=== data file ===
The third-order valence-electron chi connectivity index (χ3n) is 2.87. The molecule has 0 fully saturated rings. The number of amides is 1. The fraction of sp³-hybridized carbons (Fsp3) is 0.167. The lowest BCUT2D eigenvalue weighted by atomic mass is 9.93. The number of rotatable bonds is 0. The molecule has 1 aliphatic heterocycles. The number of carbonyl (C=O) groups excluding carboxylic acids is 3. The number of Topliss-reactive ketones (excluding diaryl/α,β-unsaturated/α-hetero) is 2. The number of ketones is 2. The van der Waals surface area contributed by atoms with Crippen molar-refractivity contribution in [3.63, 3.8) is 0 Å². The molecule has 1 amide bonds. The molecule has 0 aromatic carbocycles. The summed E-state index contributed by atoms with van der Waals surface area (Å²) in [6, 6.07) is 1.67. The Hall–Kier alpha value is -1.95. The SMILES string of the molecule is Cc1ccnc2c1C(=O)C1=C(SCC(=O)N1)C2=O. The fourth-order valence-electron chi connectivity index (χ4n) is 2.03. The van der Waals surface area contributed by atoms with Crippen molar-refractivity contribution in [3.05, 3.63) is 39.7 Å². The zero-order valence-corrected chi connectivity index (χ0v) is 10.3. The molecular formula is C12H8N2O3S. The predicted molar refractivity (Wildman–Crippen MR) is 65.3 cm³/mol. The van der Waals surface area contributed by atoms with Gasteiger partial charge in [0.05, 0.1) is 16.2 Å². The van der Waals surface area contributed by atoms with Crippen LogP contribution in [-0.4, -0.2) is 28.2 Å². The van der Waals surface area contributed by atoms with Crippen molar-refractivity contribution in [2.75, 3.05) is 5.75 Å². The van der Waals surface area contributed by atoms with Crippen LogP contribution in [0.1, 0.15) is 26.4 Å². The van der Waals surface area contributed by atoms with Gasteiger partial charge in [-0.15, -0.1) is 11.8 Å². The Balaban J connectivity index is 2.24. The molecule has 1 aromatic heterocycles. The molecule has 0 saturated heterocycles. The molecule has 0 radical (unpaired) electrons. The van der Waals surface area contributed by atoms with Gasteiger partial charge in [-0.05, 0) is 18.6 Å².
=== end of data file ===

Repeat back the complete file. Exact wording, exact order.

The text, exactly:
The third-order valence-electron chi connectivity index (χ3n) is 2.87. The molecule has 0 fully saturated rings. The number of amides is 1. The fraction of sp³-hybridized carbons (Fsp3) is 0.167. The lowest BCUT2D eigenvalue weighted by atomic mass is 9.93. The number of rotatable bonds is 0. The molecule has 1 aliphatic heterocycles. The number of carbonyl (C=O) groups excluding carboxylic acids is 3. The number of Topliss-reactive ketones (excluding diaryl/α,β-unsaturated/α-hetero) is 2. The number of ketones is 2. The van der Waals surface area contributed by atoms with Crippen molar-refractivity contribution in [3.63, 3.8) is 0 Å². The molecule has 1 amide bonds. The molecule has 0 aromatic carbocycles. The summed E-state index contributed by atoms with van der Waals surface area (Å²) in [6, 6.07) is 1.67. The Hall–Kier alpha value is -1.95. The SMILES string of the molecule is Cc1ccnc2c1C(=O)C1=C(SCC(=O)N1)C2=O. The fourth-order valence-electron chi connectivity index (χ4n) is 2.03. The van der Waals surface area contributed by atoms with Crippen molar-refractivity contribution in [3.05, 3.63) is 39.7 Å². The zero-order valence-corrected chi connectivity index (χ0v) is 10.3. The molecular formula is C12H8N2O3S. The predicted molar refractivity (Wildman–Crippen MR) is 65.3 cm³/mol. The van der Waals surface area contributed by atoms with Gasteiger partial charge in [0.05, 0.1) is 16.2 Å². The van der Waals surface area contributed by atoms with Crippen LogP contribution in [-0.4, -0.2) is 28.2 Å². The van der Waals surface area contributed by atoms with Crippen molar-refractivity contribution in [2.75, 3.05) is 5.75 Å². The van der Waals surface area contributed by atoms with Crippen LogP contribution in [0.1, 0.15) is 26.4 Å². The van der Waals surface area contributed by atoms with Gasteiger partial charge in [-0.15, -0.1) is 11.8 Å². The Balaban J connectivity index is 2.24. The molecule has 1 aromatic heterocycles. The molecule has 0 saturated heterocycles. The molecule has 0 radical (unpaired) electrons. The van der Waals surface area contributed by atoms with Gasteiger partial charge in [-0.05, 0) is 18.6 Å².